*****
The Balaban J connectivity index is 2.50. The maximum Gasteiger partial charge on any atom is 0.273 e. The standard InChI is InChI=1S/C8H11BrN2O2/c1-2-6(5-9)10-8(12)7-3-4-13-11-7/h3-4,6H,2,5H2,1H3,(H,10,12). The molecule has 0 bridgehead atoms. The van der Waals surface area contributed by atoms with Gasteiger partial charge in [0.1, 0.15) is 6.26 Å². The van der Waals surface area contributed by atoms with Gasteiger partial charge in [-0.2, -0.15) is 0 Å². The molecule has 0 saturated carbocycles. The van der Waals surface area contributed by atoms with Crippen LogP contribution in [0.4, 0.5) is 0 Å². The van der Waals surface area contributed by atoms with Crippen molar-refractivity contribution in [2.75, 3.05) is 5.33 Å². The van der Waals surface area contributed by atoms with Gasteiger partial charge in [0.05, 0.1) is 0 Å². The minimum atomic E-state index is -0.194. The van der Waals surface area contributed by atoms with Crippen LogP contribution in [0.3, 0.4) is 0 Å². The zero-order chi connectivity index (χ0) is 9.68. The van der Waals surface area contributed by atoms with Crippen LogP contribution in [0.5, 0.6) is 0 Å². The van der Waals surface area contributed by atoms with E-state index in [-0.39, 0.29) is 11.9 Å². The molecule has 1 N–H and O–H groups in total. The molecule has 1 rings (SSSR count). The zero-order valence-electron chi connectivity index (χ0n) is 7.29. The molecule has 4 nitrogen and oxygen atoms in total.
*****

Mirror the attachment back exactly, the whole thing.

The Balaban J connectivity index is 2.50. The maximum Gasteiger partial charge on any atom is 0.273 e. The standard InChI is InChI=1S/C8H11BrN2O2/c1-2-6(5-9)10-8(12)7-3-4-13-11-7/h3-4,6H,2,5H2,1H3,(H,10,12). The molecule has 0 bridgehead atoms. The van der Waals surface area contributed by atoms with Gasteiger partial charge in [0.1, 0.15) is 6.26 Å². The van der Waals surface area contributed by atoms with Gasteiger partial charge in [-0.2, -0.15) is 0 Å². The molecule has 0 saturated carbocycles. The van der Waals surface area contributed by atoms with Crippen LogP contribution in [0.4, 0.5) is 0 Å². The van der Waals surface area contributed by atoms with Crippen molar-refractivity contribution in [2.75, 3.05) is 5.33 Å². The van der Waals surface area contributed by atoms with Gasteiger partial charge in [0.05, 0.1) is 0 Å². The minimum atomic E-state index is -0.194. The van der Waals surface area contributed by atoms with Crippen LogP contribution in [0.3, 0.4) is 0 Å². The zero-order chi connectivity index (χ0) is 9.68. The van der Waals surface area contributed by atoms with Crippen LogP contribution in [0.5, 0.6) is 0 Å². The van der Waals surface area contributed by atoms with E-state index in [-0.39, 0.29) is 11.9 Å². The molecule has 1 N–H and O–H groups in total. The molecule has 1 rings (SSSR count). The zero-order valence-electron chi connectivity index (χ0n) is 7.29. The molecule has 4 nitrogen and oxygen atoms in total.